WORK! Exploring the future of work, labor and employment.

The Impact of the Coronavirus On Workers

February 28, 2020 Cornell ILR School Season 1
WORK! Exploring the future of work, labor and employment.
The Impact of the Coronavirus On Workers
Chapters
WORK! Exploring the future of work, labor and employment.
The Impact of the Coronavirus On Workers
Feb 28, 2020 Season 1
Cornell ILR School

Dean Alex Colvin and New York Times reporter Eduardo Porter discuss the impact of the coronavirus on workers and the economy in the U.S. and around the globe.

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Learn more about ILR by visiting us on the web at ILR.Cornell.edu

Show Notes Transcript

Dean Alex Colvin and New York Times reporter Eduardo Porter discuss the impact of the coronavirus on workers and the economy in the U.S. and around the globe.

Fill out this short questionnaire to provide feedback, or to suggest a guest or topic for a future episode.

Learn more about ILR by visiting us on the web at ILR.Cornell.edu

Grace Traore:

Work is all around us. It defines us. The future of work impacts nearly every person on our planet. And the ILR school at Cornell University is influencing policy and practice on the most pressing issues facing employees and employers. In this episode of "Work!" Cornell ILR School Dean Alex Colvin and New York Times reporter Eduardo Porter discuss the impact of the coronavirus on workers and the economy in the U S and globally,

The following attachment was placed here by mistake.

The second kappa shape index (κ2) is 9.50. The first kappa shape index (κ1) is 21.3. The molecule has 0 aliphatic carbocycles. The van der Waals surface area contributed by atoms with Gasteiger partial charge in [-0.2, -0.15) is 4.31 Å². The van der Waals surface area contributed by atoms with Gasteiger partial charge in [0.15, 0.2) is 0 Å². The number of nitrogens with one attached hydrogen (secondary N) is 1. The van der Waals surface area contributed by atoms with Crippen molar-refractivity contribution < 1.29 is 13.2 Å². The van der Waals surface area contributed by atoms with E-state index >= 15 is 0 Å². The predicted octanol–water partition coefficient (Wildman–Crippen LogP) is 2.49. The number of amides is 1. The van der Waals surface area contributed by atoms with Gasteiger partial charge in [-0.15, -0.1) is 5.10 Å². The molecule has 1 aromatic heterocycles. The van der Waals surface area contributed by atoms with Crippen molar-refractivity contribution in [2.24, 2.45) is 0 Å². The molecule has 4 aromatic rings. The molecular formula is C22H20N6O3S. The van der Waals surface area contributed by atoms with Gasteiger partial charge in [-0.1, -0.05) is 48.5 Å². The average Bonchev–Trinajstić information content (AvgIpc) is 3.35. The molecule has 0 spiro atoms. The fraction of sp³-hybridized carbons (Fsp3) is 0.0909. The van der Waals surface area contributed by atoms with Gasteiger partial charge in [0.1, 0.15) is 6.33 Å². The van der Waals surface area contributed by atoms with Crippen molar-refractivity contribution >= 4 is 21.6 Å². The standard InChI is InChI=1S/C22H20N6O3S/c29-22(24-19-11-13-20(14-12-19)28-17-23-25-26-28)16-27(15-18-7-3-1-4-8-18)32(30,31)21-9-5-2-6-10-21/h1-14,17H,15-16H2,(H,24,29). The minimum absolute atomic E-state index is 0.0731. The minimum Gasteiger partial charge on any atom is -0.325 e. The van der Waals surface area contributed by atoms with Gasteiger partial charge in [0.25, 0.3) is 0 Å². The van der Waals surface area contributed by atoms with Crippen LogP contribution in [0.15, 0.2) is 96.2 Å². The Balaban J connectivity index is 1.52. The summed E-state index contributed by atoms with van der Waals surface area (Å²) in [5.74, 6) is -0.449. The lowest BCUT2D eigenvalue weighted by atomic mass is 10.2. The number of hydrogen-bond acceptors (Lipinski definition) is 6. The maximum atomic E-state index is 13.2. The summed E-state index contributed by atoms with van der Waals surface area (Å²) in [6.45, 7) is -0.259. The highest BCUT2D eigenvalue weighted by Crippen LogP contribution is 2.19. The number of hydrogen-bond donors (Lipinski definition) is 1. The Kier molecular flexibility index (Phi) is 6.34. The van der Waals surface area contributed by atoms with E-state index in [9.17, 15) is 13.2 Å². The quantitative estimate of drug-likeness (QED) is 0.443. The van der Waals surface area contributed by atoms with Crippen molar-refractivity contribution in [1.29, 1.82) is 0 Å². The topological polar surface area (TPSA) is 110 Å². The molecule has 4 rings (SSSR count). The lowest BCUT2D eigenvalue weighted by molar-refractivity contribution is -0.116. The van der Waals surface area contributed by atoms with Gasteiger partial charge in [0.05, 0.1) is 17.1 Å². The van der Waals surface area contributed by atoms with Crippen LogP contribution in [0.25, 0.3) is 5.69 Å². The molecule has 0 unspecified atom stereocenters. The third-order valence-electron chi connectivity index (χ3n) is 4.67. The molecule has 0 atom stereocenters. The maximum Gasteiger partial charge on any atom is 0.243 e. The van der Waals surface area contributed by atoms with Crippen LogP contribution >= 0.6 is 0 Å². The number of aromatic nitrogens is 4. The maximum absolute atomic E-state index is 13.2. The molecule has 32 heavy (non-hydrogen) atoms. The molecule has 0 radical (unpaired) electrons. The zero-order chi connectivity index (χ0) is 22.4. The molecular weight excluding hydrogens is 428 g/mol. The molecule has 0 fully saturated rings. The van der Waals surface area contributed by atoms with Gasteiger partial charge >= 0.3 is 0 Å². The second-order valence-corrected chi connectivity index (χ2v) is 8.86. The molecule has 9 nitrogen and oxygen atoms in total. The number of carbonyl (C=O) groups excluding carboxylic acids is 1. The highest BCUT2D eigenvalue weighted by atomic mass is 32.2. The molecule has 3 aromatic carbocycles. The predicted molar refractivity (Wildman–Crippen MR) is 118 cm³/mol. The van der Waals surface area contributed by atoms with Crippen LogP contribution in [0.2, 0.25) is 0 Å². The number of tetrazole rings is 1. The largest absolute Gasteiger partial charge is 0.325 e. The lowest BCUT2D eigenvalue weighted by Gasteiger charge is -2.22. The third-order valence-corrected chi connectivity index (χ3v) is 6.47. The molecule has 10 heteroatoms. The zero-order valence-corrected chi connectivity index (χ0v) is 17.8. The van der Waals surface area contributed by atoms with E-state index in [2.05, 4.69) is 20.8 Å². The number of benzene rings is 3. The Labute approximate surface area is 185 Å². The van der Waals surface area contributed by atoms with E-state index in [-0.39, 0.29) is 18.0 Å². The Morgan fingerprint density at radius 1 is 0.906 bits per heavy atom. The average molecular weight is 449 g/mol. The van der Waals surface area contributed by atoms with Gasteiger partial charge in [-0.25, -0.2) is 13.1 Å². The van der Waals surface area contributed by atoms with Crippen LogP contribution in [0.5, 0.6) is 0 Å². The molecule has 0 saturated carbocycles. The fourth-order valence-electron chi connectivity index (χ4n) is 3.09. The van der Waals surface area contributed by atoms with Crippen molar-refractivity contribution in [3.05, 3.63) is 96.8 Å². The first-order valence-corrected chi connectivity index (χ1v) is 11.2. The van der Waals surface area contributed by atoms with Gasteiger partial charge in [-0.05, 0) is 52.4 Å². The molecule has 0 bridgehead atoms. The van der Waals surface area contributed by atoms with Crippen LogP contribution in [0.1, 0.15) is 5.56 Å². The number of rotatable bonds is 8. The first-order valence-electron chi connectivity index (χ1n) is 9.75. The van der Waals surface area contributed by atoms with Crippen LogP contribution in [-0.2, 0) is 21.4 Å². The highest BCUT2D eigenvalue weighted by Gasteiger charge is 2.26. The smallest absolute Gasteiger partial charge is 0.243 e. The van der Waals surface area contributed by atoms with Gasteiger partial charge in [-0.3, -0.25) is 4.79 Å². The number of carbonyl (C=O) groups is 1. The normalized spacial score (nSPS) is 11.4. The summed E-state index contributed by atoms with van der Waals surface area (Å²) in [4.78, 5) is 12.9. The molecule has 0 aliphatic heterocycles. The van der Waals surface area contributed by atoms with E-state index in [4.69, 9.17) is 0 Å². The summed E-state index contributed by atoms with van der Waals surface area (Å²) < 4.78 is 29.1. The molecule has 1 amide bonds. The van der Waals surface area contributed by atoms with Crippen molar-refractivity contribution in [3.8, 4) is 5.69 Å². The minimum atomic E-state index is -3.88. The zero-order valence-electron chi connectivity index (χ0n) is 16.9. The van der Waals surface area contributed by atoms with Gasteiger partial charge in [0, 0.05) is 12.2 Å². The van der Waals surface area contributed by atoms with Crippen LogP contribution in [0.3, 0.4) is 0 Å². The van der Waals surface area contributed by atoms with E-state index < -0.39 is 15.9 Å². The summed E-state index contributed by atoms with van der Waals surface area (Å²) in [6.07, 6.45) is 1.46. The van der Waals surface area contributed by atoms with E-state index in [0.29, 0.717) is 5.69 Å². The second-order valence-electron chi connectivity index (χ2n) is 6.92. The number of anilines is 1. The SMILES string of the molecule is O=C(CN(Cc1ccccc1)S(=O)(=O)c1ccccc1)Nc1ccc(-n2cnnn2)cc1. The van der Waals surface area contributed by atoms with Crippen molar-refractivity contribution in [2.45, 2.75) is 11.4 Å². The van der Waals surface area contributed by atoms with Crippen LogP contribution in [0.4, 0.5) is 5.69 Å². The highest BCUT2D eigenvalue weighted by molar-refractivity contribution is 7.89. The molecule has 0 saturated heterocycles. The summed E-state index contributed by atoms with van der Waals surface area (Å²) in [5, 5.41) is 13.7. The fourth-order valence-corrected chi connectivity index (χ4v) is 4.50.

Alex Colvin:

You know, something going on currently that's obviously disruptive, starting to disrupt the economy a lot, and that's the whole coronavirus episode going on. I was, I've just been reading this book by Peter Frankopan "The Silk Roads" and he's talking about how the, the silk roads, or the spice trade across Asia to Europe was one of the conduits for the black death back in the 1300s. And today we're seeing in our modern and interconnected economy that a disease can spread just like parts from a production facility in China, but you know, as much as the actual dangers of the, of the virus it's, we're starting to see that kind of human reaction process where things are shutting down because of people's fears and, and panics. And it seems like that kind of human element really can't be taken away from those kind of dismal economic models.